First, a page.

Richard Grunert, MD, is a urologist at The University of Vermont Medical Center and an assistant professor at the Larner College of Medicine at UVM.

Richard Grunert, MD, is a urologist at The University of Vermont Medical Center and an assistant professor at the Larner College of Medicine at UVM.

There has been a lot of recent press about the new drug, Addyi, or flibanserin, which was just FDA-approved for the treatment of hypoactive sexual desire in premenopausal women. This has been called in the Media “the female Viagra.” There has great interest in and passionate debate about this drug.

Why has it taken 17 years since the FDA approved Viagra, the drug that increases male sexual performance by increasing blood flow to the penis, to come up with a female drug equivalent? Has there been gender bias by the medical community, the FDA, and industry? In this case, the answer is no. For women, the most common type of sexual dysfunction is not related to blood flow or age, but to desire. This is much more complicated to treat.

Erectile dysfunction, the common sexual dysfunction seen in men is a specific organ-based issue: just increase the blood flow and the problem improves. Sexual dysfunction in women, however, is more commonly related to a lack of desire, or what is called “hypoactive sexual desire” (HSD). While HSD also occurs in men, flibanserin is only approved for use in women.

WHAT’S THE DIFFERENCE BETWEEN LIBIDO AND HSD?

HSD is different than simply a low sex drive or low libido. A lot of people experience a low libido, and it causes no problem at all in their lives. Libido is thought to be influenced by a triad of factors, specifically one’s personals health and wellness, their relationship health, and what is thought to be normal for their given social environment. Therefore, a normal libido is usually considered to reflect a healthy person in a good supportive relationship with appropriate intimacy.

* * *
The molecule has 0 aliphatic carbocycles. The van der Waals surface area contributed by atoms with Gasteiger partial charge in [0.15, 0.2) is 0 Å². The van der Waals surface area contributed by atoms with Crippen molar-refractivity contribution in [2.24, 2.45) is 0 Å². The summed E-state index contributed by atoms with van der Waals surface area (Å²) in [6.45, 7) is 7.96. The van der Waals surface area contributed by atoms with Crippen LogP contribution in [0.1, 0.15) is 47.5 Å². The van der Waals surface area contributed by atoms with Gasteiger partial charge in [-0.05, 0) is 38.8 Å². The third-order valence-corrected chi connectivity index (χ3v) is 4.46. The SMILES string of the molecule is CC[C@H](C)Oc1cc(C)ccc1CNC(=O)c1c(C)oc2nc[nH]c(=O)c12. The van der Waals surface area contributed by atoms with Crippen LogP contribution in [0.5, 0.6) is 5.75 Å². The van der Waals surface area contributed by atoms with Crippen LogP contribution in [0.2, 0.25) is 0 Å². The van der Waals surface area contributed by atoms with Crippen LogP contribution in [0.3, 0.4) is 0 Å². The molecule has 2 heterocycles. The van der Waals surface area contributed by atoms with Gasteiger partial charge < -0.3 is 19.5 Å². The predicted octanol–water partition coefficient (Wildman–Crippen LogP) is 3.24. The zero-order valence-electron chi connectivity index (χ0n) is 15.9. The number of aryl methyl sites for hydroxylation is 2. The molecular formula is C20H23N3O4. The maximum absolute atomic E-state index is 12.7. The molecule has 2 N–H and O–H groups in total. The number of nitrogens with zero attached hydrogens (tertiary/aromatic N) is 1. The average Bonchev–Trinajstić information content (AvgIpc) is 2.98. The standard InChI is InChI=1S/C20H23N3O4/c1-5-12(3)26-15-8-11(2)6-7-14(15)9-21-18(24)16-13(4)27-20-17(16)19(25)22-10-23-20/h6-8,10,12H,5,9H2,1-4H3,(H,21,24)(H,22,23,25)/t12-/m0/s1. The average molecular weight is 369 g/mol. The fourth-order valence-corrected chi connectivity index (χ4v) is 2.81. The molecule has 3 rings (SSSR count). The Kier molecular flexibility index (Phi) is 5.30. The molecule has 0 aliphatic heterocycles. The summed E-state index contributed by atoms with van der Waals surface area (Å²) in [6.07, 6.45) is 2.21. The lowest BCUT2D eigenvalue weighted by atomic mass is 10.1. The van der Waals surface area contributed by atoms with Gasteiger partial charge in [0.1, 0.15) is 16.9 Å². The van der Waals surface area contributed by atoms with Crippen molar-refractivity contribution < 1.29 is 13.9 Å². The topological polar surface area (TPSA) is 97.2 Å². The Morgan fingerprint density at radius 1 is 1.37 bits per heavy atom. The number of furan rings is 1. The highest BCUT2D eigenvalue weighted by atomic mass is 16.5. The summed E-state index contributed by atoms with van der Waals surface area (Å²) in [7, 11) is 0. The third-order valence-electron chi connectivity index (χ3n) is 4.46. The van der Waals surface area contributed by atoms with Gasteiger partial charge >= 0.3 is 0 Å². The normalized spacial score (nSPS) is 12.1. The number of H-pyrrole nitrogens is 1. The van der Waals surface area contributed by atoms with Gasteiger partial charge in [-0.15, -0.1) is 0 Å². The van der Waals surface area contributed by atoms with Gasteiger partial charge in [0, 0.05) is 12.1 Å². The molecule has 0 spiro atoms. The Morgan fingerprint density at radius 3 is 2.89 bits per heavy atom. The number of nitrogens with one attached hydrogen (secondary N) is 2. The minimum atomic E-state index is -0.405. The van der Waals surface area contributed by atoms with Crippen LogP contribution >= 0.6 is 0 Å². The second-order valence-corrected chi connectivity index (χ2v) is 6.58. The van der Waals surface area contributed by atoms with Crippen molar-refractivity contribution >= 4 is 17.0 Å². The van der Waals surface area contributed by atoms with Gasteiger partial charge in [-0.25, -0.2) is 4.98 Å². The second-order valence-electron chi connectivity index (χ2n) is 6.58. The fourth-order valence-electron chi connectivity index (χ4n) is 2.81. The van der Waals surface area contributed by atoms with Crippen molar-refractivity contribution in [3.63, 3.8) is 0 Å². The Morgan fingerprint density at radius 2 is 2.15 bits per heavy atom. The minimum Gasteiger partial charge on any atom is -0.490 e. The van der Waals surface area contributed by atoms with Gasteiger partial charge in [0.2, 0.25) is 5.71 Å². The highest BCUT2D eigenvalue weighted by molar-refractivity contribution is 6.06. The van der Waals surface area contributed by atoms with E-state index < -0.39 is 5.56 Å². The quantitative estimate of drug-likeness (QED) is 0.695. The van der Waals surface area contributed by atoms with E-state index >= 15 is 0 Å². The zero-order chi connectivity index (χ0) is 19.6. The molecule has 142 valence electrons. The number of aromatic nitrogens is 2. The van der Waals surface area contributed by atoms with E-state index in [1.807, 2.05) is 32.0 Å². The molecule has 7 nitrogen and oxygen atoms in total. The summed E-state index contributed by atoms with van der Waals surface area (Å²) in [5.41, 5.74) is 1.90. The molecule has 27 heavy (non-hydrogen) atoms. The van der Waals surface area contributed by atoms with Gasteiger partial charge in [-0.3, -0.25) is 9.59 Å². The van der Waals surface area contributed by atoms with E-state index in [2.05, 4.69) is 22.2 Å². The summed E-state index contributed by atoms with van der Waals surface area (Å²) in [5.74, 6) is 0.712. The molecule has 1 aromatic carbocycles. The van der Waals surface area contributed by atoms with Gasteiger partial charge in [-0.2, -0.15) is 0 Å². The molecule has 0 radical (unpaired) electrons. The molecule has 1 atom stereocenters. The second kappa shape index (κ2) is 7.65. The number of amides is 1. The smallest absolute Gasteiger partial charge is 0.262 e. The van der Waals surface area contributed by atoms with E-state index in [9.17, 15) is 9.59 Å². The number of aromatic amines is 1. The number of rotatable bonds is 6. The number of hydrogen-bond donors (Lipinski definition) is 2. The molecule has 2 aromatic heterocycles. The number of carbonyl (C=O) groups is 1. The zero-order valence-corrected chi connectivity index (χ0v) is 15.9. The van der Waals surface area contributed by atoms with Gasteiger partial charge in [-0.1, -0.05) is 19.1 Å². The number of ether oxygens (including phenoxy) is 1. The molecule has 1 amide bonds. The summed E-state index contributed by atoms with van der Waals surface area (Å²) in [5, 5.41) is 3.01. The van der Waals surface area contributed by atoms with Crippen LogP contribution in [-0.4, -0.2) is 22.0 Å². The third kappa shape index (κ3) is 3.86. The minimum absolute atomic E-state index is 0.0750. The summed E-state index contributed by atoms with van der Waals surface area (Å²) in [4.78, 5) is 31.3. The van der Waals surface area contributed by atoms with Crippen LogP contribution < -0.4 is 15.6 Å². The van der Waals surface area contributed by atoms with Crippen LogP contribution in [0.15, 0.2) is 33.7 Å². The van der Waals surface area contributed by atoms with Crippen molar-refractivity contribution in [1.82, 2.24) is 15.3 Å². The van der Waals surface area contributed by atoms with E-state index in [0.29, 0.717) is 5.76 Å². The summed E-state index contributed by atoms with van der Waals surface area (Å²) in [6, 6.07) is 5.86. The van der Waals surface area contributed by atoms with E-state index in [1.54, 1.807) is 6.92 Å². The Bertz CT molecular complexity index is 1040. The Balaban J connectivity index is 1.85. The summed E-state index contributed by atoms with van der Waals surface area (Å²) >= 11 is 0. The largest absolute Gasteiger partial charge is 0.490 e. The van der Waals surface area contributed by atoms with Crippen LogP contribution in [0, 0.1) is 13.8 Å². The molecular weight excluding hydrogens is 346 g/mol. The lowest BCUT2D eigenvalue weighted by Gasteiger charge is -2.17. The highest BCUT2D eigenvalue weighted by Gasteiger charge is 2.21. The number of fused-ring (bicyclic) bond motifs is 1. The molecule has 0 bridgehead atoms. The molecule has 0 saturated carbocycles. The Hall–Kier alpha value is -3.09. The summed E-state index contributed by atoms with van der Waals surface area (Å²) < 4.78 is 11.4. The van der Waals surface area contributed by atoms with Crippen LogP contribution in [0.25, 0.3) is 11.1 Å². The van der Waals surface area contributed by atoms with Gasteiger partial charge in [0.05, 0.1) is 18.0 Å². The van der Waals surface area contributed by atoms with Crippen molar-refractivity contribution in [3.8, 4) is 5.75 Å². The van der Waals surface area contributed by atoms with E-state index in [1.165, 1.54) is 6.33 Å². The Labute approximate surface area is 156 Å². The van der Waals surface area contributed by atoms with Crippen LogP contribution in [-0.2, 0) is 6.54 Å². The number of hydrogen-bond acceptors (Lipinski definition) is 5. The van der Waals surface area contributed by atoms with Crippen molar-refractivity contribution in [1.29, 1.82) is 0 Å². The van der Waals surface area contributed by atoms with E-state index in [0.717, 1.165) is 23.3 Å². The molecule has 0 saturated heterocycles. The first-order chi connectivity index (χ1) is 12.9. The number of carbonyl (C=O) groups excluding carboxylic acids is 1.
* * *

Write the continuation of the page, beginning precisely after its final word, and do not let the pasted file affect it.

HSD is properly defined as low sexual desire, which is causing personal distress, but which is not related to relationship issues, medical problems, or drug side effects. Any patient being evaluated for HSD requires a thoughtful and targeted evaluation by their doctor, with emphasis on both the physical and social issues that affect a person’s life. This evaluation will require sexual, medical, and psychosocial histories. If any treatable issues known to cause low libido are identified, these are addressed. HSD is more common in pre-menopausal women and is thought that HSD affects about 10 percent of women.

HOW DO WE TREAT HSD?

Until now the mainstay of therapy for HSD has been behavioral, and it is easy to understand why there have been many objections raised to the medicalization of this disorder. The focus on the medical issues may reduce the relationship context of sexuality despite the fact that this is often the cause of sexual problems; however, many patients do not respond to behavioral therapy alone and, therefore, there was a push to develop flibanserin and have it approved by the FDA.

WHAT IS FLIBANSERIN AND HOW DOES IT WORK?

Flibanserin is thought to influence the neurohormones in the desire part of the brain: the prefrontal cortex by influencing the brains motivational reward structures to enable sexual desire. It was approved by the FDA after it was shown in clinical trials to favorably increase sexually satisfying events, increase self reported sexual desire, and reduce distress. The improvement was modest; 41-55 percent of patients taking flibanserin saw improvement, but when compared to the placebo this was only a 12-15 percent improvement.

Flibanserin must be taken daily and the effects may not been seen until 4 to 8 weeks. There are also very common side effects of dizziness, sleepiness, and nausea. Flibanserin must not be taken with alcohol or with a class of other drugs – called 3YP34a inhibitors – that can interfere with metabolism in the liver. Because of these issues, doctors who wish to prescribe flibanserin must seek special approval from the FDA. Further, patients will need to sign a written consent before receiving the medication.

Flibanserin isn’t for every woman with hypoactive sexual desire. It has significant side effects and precautions . Some women may not want to treat their low desire; other women may prefer to use behavioral tools alone. This is an individual choice based upon the amount of distress. But, for those who do want to try something new, flibanserin may be an interesting new option.

Richard Grunert, MD, is a urologist at The University of Vermont Medical Center, whose private practice became integrated into UVM in 2013. He is also an assistant professor at the Larner College of Medicine at UVM. He is a Fellow of both the American College of Surgeons and European Commission on Sexual Medicine.

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